PETALING JAYA: From fishing trips to tropical island paradises, tour agencies in China are promoting Malaysia even harder with news that tourists from the republic are making a beeline here.
Fish Tales Adventures (Beijing) general manager Kevin Sun, whose company brings avid anglers to Malaysia on fishing trips, noted a positive upward trend in the number of Chinese tourists to Malaysia.
While he has statistics to back the figures – the number of customers who signed on Fish Tales’ trips rose more than 20% last year compared to 2015 – Sun also made a few personal observations.
“Almost every flight from Beijing to Malaysia that we were on was full, including first class. After our trips, we would always encounter a substantial number of fellow Chinese nationals at the immigration checkpoint in Kuala Lumpur airports for their flights back to China,” he said.
Not only that, Sun could see many of his friends posting photos of their vacations in Malaysia on his WeChat, a popular social networking app in China.
He said among the factors contributing to this encouraging development were close ties between the Malaysian and Chinese governments, increased frequency of flights including that of budget airlines, and widespread use of the Chinese language in Malaysia.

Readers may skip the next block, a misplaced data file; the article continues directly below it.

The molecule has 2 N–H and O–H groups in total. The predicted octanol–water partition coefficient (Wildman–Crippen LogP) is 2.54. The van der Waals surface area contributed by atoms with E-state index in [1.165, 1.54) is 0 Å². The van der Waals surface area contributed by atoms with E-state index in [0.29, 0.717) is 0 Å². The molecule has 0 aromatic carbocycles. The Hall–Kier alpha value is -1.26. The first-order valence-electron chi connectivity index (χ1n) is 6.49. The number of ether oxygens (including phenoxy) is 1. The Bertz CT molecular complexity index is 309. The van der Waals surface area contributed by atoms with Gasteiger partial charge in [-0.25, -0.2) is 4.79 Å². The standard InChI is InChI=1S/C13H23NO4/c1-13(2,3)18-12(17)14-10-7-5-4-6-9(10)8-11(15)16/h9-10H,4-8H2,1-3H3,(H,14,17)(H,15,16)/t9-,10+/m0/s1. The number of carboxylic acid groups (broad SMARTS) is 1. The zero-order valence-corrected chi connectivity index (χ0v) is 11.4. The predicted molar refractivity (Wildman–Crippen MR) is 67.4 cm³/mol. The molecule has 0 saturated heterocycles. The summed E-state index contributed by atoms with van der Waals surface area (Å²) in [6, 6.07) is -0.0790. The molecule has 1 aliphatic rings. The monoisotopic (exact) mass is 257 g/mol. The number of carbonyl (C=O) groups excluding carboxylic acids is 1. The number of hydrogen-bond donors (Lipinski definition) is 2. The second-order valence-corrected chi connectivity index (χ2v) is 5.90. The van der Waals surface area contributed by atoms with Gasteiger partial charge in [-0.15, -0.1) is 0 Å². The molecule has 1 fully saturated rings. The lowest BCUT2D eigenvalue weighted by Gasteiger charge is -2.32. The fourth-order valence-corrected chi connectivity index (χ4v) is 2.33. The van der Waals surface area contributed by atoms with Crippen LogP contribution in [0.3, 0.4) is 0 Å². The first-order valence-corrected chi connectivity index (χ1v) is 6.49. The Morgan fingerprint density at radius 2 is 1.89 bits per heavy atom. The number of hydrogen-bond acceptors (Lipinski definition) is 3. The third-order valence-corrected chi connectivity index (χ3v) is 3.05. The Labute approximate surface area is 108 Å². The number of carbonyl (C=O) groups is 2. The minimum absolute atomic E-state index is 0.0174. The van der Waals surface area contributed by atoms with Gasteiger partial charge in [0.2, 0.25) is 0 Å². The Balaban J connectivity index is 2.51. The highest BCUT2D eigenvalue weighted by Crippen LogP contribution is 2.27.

The efforts of Malaysian tourism bureau and mainland tour agencies in promoting Malaysia should not be overlooked either, he said.
UMI Tour (Beijing) International Travel Service Co Ltd general manager Zheng Hailong said his company saw about 10% increase in the number of Chinese tourists to Malaysia, and most of them prefer free and easy trips.
“The tropical islands are particularly a magnet for mainlanders,” he said.
“I’m working on promoting in-depth travels, focusing on islands, ecotourism and urban development to present the colourful Malaysia.”
The travel agencies have suggestions to boost the arrival and raise the standards of the tourism industry, including loosening the visa requirements further.
Sun said multiple entry visa should be made more accessible, while Zheng proposed visa exemption privilege for Chinese tourists.
On Sabah, Sun said the positive publicity on the efforts to maintain security in the coastal areas should be increased.
He also identified the need to train more Chinese-speaking guides, especially in the ecotourism sector, and saw huge potential in lesser known destinations such as Kedah, Pahang and Sarawak.
“Malaysia should also consider diversifying the types of tourism to include medical tourism, Malaysia My Second Home tour and real estate tourism,” Sun added.
Deputy Prime Minister Datuk Seri Dr Ahmad Zahid Hamidi, who is now on a six-day visit to China, had said that the eVisa and visa waiver programmes for Chinese tourists attracted more Chinese nationals to visit Malaysia.
The number of travel documents issued to Chinese tourists between March and December last year saw a 74% increase year-on-year.
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